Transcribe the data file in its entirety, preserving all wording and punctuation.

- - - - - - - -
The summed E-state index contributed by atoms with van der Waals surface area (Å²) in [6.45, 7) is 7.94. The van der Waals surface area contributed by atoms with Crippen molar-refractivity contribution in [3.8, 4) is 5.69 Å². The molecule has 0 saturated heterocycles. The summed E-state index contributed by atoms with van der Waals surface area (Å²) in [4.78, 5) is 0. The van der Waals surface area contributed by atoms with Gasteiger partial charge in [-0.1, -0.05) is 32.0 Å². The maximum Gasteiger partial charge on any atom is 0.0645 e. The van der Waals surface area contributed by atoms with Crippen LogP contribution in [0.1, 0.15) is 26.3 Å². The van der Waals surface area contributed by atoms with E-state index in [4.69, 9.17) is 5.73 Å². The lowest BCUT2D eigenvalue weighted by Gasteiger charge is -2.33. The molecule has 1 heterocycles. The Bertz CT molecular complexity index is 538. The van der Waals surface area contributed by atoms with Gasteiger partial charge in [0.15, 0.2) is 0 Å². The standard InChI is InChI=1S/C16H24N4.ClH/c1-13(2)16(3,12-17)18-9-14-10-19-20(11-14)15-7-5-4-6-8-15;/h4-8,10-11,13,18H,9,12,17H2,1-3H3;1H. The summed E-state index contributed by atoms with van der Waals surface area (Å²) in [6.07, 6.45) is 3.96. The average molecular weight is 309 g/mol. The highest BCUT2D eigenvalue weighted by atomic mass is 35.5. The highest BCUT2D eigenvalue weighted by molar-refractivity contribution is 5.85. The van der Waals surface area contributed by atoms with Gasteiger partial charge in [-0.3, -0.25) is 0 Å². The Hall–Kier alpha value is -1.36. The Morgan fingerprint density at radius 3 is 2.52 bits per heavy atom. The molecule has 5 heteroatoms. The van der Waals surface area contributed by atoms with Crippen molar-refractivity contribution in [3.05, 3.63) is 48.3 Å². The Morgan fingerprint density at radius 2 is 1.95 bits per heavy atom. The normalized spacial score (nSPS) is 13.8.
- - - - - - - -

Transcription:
The summed E-state index contributed by atoms with van der Waals surface area (Å²) in [6.45, 7) is 7.94. The van der Waals surface area contributed by atoms with Crippen molar-refractivity contribution in [3.8, 4) is 5.69 Å². The molecule has 0 saturated heterocycles. The summed E-state index contributed by atoms with van der Waals surface area (Å²) in [4.78, 5) is 0. The van der Waals surface area contributed by atoms with Gasteiger partial charge in [-0.1, -0.05) is 32.0 Å². The maximum Gasteiger partial charge on any atom is 0.0645 e. The van der Waals surface area contributed by atoms with Crippen LogP contribution in [0.1, 0.15) is 26.3 Å². The van der Waals surface area contributed by atoms with E-state index in [4.69, 9.17) is 5.73 Å². The lowest BCUT2D eigenvalue weighted by Gasteiger charge is -2.33. The molecule has 1 heterocycles. The Bertz CT molecular complexity index is 538. The van der Waals surface area contributed by atoms with Gasteiger partial charge in [0.15, 0.2) is 0 Å². The standard InChI is InChI=1S/C16H24N4.ClH/c1-13(2)16(3,12-17)18-9-14-10-19-20(11-14)15-7-5-4-6-8-15;/h4-8,10-11,13,18H,9,12,17H2,1-3H3;1H. The summed E-state index contributed by atoms with van der Waals surface area (Å²) in [6.07, 6.45) is 3.96. The average molecular weight is 309 g/mol. The highest BCUT2D eigenvalue weighted by atomic mass is 35.5. The highest BCUT2D eigenvalue weighted by molar-refractivity contribution is 5.85. The van der Waals surface area contributed by atoms with Gasteiger partial charge in [-0.3, -0.25) is 0 Å². The Hall–Kier alpha value is -1.36. The Morgan fingerprint density at radius 3 is 2.52 bits per heavy atom. The molecule has 5 heteroatoms. The van der Waals surface area contributed by atoms with Crippen molar-refractivity contribution in [3.05, 3.63) is 48.3 Å². The Morgan fingerprint density at radius 2 is 1.95 bits per heavy atom. The normalized spacial score (nSPS) is 13.8.